1972 MASERATI INDY 4.7
Lot 130
1970 Maserati Indy 4.7-Litre Coupé Chassis no. AM116/47 1372
Sold for €32,200 (US$ 39,538) inc. premium

Lot Details
1972 MASERATI INDY 4.7 1972 MASERATI INDY 4.7 1972 MASERATI INDY 4.7
1970 Maserati Indy 4.7-Litre Coupé
Coachwork by Carrozzeria Vignale

Chassis no. AM116/47 1372
Vendue neuve à Padoue (Italie), cette Indy à volant à gauche est dotée du superbe V8 de 4,7 litres de la marque et de la boîte manuelle à cinq rapports. Elle a été restaurée il y a environ douze ans et repeinte dans son actuelle teinte argent métallisé avec sellerie refaite en cuir noir (la peinture d’origine était un brun clair métallisé alors à la mode dans les années 1970). Affichant actuellement au total 31 847 km au compteur, la voiture est décrite par son propriétaire privé qui la détient depuis longtemps comme très performante. Elle est accompagnée d’un dossier d’entretien récent (factures d’un total de 10 072 euros à partir de septembre 2007), de ses papiers d’immatriculation aux Pays-Bas et d’un APK (document d’homologation pour la route).

Égale de la Ferrari 365 GT 2+2 contemporaine quant à la ligne et aux performances, la Maserati Indy demeure relativement sous cotée. Élégante, et très utilisable, c’est une vraie Grande Routière d’un rapport qualité-prix incomparable.



‘We expected to find strong traces of a competition heritage in the first Maserati to be given a full Motor road test because the name of this Italian company is so closely bound up with the history of motor racing. Some traces of this sort are indeed part of the Indy 4.7 - notably its tremendous performance... To this can be added the note of restrained ferocity emitted by the exhaust pipes of the engine, an outstandingly smooth and quiet unit, yet a race-bred four-cam V8. There is a racing influence, too, in the taut neutrality of the responsive handling, as well as in the beauty of the body, which made the car a crowd-drawer wherever it stopped.’ – Motor.

Maserati followed up its stunning, Ghia-styled Ghibli two-seater with the equally elegant Indy 2+2, though the latter, announced in 1968 and noteworthy as the first unitary construction Maserati, was the work of Carrozzeria Vignale. The Indy first appeared publicly on Vignale’s stand at the 1968 Turin Motor Show and was officially launched by Maserati at the Geneva Salon in 1969. Running gear was conventional, with independent front suspension, live rear axle and four-wheel disc brakes, while the power unit was - initially - the Modena firm’s well-tried, 4.1-litre, four-cam V8, with 4.7- and 4.9-litre versions following. With 260bhp on tap, the top speed of Maserati’s luxury four-seater was in the region of 240km/h, a figure the subsequent larger-engined versions improved upon. In 4.7-litre form the Indy’s claimed maximum increased to 292bhp, which was good enough for a top speed within a whisker of 250km/h, with 0-160km/h achievable in under 18 seconds. The sleek Vignale coachwork was such that the Maserati Indy was able to carry four people in relative comfort without impairing its performance as a sports car.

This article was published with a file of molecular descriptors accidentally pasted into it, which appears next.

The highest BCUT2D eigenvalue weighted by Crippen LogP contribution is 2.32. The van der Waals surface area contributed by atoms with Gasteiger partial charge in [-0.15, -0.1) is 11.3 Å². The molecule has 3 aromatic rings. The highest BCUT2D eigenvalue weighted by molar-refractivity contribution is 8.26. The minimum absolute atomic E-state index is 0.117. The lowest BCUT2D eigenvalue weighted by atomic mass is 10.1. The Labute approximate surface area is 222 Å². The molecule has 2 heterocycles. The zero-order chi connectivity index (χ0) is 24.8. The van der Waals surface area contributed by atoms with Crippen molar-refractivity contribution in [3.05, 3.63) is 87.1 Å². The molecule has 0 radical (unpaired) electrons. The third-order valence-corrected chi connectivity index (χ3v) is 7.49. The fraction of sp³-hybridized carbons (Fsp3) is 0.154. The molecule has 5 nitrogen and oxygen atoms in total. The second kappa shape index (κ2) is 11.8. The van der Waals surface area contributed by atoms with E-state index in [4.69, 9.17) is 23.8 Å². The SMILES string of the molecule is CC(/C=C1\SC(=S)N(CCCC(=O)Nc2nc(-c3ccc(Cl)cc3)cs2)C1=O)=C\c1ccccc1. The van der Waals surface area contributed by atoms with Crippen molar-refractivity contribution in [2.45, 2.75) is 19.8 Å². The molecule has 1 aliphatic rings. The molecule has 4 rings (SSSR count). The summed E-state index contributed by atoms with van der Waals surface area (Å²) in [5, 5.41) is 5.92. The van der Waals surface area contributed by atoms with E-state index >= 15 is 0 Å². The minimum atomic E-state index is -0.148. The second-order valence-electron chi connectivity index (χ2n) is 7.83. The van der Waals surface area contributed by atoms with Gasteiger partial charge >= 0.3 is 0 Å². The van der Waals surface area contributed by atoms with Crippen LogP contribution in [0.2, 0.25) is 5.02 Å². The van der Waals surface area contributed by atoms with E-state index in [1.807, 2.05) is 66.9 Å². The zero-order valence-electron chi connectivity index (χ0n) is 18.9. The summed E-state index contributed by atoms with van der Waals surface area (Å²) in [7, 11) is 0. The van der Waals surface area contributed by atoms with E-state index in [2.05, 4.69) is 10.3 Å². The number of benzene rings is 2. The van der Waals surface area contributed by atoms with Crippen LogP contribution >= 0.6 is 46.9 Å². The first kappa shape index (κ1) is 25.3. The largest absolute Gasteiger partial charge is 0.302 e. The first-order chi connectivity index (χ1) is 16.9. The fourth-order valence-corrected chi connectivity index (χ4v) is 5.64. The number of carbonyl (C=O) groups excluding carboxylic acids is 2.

Autocar magazine’s summary was one of almost unalloyed praise: ‘Classic touring car with vee-8 engine and 160mph potential. Beautifully smooth power unit, silky gearbox and light, power assisted steering. Good brakes, balanced handling, comfortable ride, superb stability. High price but few disappointments.’

Supplied new in Padua, Italy, this left-hand drive Indy has the desirable 4.7-litre engine and five-speed manual transmission. The car was restored approximately 12 years ago, at which time it was re-sprayed in the current silver metallic livery and re-upholstered in black hide (the original exterior finish was light brown metallic, a colour typical of the 1970s). Currently displaying a total of 31,847 kilometres on the odometer, the car is described by its long term private owner as a very good driver and comes with recent service history (there are invoices on file totalling €10,072 from September 2007 onwards), current Netherlands registration papers and APK (roadworthiness certificate).
Equal of the contemporary Ferrari 365GT 2+2 in both looks and performance, the Maserati Indy remains relatively under appreciated. Elegant yet practical, it is a thoroughbred Grand Routier representing outstanding value for money.

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